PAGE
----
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Olkiluoto 3 prepares for first criticality

The hot functional test is currently ongoing at Olkiluoto 3, which is the final major test before first criticality and the start of electricity production. Yet another milestone was reached this week.

The fuel loading of OL3, which lasted for five days, was completed successfully at the end of March. Now, preparations are underway for first criticality and the start of electricity production. First criticality means the start of a chain reaction, that moment when heat is made for the first time with splitting cores of uranium atom.*

The first fuel assembly was loaded in place by TVO’s Klaus Frisk, thus creating a fun father-son continuum. His father, Kalevi Frisk, loaded the first assembly at OL2 more than 41 years ago.

Since the fuel loading, work has progressed with both the reactor internals and the pressure vessel head now in place. The hot functional test that lasts for several weeks is currently ongoing. This week, the test progressed to a stage where the primary circuit’s pressure and temperature rose to the maximum levels of the test (154 bar g, 303 °C). Now, a so-called stable period is continued for about a week, where the aforementioned parameters are kept constant. 250 tests are carried out as part of the hot functional test, including testing the neutron flux measurement system and testing the control rod drive mechanism.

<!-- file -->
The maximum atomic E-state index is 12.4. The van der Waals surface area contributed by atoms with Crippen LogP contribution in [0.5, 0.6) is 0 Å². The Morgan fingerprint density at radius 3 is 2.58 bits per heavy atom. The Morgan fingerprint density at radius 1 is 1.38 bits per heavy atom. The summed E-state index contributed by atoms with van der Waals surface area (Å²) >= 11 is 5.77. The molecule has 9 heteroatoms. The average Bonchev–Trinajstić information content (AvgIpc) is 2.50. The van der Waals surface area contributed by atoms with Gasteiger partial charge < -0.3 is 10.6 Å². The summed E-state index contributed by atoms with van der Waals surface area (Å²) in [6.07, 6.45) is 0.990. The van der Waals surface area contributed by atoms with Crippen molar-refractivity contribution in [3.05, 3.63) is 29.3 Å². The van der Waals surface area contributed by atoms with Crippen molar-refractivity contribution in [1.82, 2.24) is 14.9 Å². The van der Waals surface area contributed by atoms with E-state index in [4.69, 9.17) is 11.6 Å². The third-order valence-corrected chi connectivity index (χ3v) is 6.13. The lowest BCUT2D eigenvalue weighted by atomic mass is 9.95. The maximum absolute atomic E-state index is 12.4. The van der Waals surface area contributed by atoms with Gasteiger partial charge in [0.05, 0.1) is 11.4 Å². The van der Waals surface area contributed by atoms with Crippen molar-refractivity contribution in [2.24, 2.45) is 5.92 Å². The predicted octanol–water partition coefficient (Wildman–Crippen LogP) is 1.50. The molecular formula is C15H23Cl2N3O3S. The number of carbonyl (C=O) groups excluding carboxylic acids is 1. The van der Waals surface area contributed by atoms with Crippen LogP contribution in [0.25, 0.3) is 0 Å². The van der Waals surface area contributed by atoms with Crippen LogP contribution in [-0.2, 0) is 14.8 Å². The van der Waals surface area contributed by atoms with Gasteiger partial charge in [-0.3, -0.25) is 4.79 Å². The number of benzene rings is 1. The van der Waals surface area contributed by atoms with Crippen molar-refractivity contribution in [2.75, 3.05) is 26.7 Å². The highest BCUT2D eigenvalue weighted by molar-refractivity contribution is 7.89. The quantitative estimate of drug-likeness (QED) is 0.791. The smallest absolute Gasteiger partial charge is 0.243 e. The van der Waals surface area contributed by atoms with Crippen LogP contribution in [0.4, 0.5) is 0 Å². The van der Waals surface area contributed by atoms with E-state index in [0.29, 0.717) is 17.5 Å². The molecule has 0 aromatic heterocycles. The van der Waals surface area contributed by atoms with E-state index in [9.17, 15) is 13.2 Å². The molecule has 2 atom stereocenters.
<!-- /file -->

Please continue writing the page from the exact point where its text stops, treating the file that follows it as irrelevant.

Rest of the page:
The hot functional test is the last major step before the reactor is made critical and electricity production is started. Every day brings us closer to the largest single climate action in Finland.

Inside a nuclear reactor Uranium nuclei are split with neutrons, releasing energy and new neutrons. The release of neutrons causes a chain reaction that keeps the nuclear reactor running. The energy is mainly released as kinetic energy from fission products, which is converted into thermal energy and further converted into electricity. Thus, water is boiled in a nuclear power plant with the heat generated by the fission of uranium nuclei. The generated steam drives a turbine that drives a generator. This creates electricity from kinetic energy.

Source: TVO